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Sabbath Day – Tangled Up In Blue

January 11, 2013

This has been a long longed for sabbath day.

Having just let go of a dream – an exchange of dreams, really – I have spent the day with Bob Dylan.

Much of my week, actually.

I’ve got over fifty studio, live and bootleg albums at hand, and I’m working my way through them, again.

As an artist who has famously remade himself again and again, Dylan has been my poetic companion during this time of change.


This morning I finished reading Michael Gilmour’s The Gospel According to Bob Dylan: The Old, Old Story for Modern Times (WJK, 2011). Gilmour uses Walter Benjamin to describe how a listener can have a constructive spiritual encounter with Dylan’s ambiguous but biblically informed lyrics. Gilmour also authored Tangled Up In Blue: Bob Dylan and Scripture (Continuum), which I read a few years ago.

I’m particularly listening to new or rarely listened to songs, with Lyrics – 1962-1985 near at hand. (I’ve yet to pick up the more recent edition, 1962-2005). I’m working my way up to a first listen of Tempest (2012), the newest album, which should arrive in the mail sometime next week.

As I am listening, I’ve also been perusing Sir Christopher Hick’s Dylan’s Vision of Sin. Hicks is a scholar of Milton, Keats, Eliot, Tennyson, Beckett and, of course, Dylan.

She opened up a book of poems and handed it to me

written by an Italian poet of the thirteenth century.

The reference, from Tangled Up In Blue, is obviously to Dante Alighieri, though whether it is to La Vita Nuova or to the more famous Divine Commedia, is open to debate. Hick’s re-writes this verse as “written by an English poet of the fourteenth century” and reads it as a reference to Robert Mannyng’s Handling Sin, an inventory of vice, itself a verse translation of a pastoral work by William of Wadington. As I have spent half a decade of post-graduate study in fourteenth century English pastoral works, I have always enjoyed this connection between Dylan and my scholarly pursuits.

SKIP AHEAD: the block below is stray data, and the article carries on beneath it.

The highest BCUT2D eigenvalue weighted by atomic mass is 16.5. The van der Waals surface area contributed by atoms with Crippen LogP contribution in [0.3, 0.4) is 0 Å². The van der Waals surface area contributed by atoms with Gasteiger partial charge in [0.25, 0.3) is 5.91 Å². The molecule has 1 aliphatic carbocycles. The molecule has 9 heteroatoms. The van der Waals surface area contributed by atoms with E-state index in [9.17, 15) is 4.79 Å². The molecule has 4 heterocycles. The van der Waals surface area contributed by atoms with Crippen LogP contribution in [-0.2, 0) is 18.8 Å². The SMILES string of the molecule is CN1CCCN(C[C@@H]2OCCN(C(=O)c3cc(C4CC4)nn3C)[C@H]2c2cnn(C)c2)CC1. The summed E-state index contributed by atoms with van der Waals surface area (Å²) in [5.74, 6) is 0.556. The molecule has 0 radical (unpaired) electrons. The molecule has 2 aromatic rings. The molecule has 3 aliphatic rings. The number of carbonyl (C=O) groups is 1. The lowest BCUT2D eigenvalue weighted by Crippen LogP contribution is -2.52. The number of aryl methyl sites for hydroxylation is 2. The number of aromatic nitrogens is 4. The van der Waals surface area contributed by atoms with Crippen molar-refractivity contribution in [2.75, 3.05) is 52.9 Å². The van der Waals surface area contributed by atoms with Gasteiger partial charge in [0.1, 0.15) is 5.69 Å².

I also read today half of Greil Marcus’ Like a Rolling Stone: Bob Dylan at the Crossroads – An Exploration of Vision and Humor that Forever Changed Pop Music (Public Affairs, 2005). Every bit as enjoyable and insightful as his earlier Invisible America: The World of Bob Dylan’s Basement Tapes (1999).


With all memory and fate driven deep beneath the waves
Let me forget about today until tomorrow.

Hey ! Mr Tambourine Man, play a song for me
I’m not sleepy and there is no place I’m going to
Hey ! Mr Tambourine Man, play a song for me
In the jingle jangle morning I’ll come followin’ you.


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